COLUMBIA — In 1958, Brian Gill and his family moved from their home on East Broadway to one on Westmount Avenue in the Old Southwest neighborhood. Shortly after moving in, he went exploring with his four brothers and their Weimaraner, Fritz. At the end of Lathrop Road, they found woods that, at the time, included the MKT train tracks and Flat Branch Creek.
Gill would play in those woods every day until he was 15.
“I knew every inch intimately, as did my friends,” he said.
The land and the house on it had belonged to the Smarr family since 1920. When Gill was growing up, Robert Smarr Jr., his wife and their children lived there. They were private people, Gill said, and Smarr often chased the neighborhood children off the property for trespassing.
“We used to get kicked out of here; they wouldn’t let you in here,” he said. “But we played all around here, and so we would trespass every day. And we would get caught with great frequency.”
Now, 30 years later, all 3.2 acres of the land are Gill's — and he is delighted.
Step into the backyard with him and he’ll eagerly point out the 350-year-old oak tree that Gill heard is one of the oldest trees in Columbia. He’ll show you the redbuds, which are now dead but which he will leave standing because of the birds living in them.
And this time of year, something new blooms every week.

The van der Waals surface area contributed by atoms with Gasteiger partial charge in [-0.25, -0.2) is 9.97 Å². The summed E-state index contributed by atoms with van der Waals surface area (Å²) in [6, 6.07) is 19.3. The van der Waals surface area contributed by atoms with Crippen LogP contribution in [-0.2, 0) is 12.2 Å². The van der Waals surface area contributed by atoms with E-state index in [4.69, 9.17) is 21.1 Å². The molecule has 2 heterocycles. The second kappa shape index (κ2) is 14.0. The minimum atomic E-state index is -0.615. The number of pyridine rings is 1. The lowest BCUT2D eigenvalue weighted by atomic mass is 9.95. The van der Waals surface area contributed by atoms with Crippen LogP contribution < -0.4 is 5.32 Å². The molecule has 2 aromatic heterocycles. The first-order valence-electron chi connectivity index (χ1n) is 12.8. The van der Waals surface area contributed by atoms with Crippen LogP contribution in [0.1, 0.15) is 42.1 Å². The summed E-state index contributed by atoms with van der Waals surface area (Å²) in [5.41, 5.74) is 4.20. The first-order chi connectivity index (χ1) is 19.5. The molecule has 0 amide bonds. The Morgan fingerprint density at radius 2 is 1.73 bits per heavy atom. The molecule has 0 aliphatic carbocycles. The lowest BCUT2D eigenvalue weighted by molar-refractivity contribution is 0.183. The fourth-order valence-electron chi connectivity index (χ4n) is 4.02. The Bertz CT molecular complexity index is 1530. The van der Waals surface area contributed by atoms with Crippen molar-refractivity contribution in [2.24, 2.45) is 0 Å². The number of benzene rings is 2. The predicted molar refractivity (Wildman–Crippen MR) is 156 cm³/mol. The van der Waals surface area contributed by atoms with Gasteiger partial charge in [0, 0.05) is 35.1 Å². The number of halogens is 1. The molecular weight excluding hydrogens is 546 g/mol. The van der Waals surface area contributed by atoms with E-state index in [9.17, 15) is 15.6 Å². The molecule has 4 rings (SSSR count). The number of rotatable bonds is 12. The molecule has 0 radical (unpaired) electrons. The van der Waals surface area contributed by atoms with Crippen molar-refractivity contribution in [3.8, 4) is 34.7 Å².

“It’s one bonanza after another,” he said.
His big project is completely renovating the old house that sits on the property. The sellers thought the house should just be torn down, but where everyone else saw age and wear, Gill — a semi-retired carpenter who fixed up homes in Chicago for 30 years — saw an opportunity.
'Diamond in the rough'
Last fall, Gill and his wife, Peg, started thinking it would be a nice idea to buy a small house for their daughter, Dorothy, to live in while she continues going to college.
When Peg Gill came to Columbia in October for a visit, she and Libby Gill, Brian’s mother, looked at various houses around town.
Libby Gill still lives in the family's house on Westmount Avenue. She did not think they would be interested in the Smarr house, prefacing their visit with a warning that it was not in the best of shape, Peg Gill said.
But Peg Gill immediately saw its potential.
"As soon as I walked in, I was like, 'Oh, my God, this place is sound,'" she said. She knew Brian Gill had been fixing up homes for a long time, and she thought the house would be "completely doable" for them.
"This was the diamond in the rough," she said.
Upon her return to Chicago, she said, "Unless I'm nuts, Brian, you have to get down there and see this."
He came down from Chicago as soon as he could and locked up his purchase of the house and half of the land. The other half was set to be separated and donated to the city, but Brian Gill said he would be glad to buy all of it.
“It was like the opportunity of a lifetime,” Brian Gill said. “We couldn’t believe our eyes.”
He worked with Westmount Neighborhood Preservation LLC to make the purchase, a process that took about six months.
Eventually, it all worked out, and Brian Gill bought the property on March 14. Work started on the house around March 21.
Every detail conceived
It’s obvious this is more than a simple home renovation for him: It’s a complete labor of love.
In the beginning, he and the other workers stayed with Libby Gill, but since it warmed up and the plumbing was installed they have been sleeping on cots, mats or sleeping bags in the house. Brian Gill's two cairn terriers, Brinkley and Piper, sometimes live there, too, as well as Dorothy Gill's puppy, Bentley — a Weimaraner, just like her father had when he moved to the neighborhood as a boy.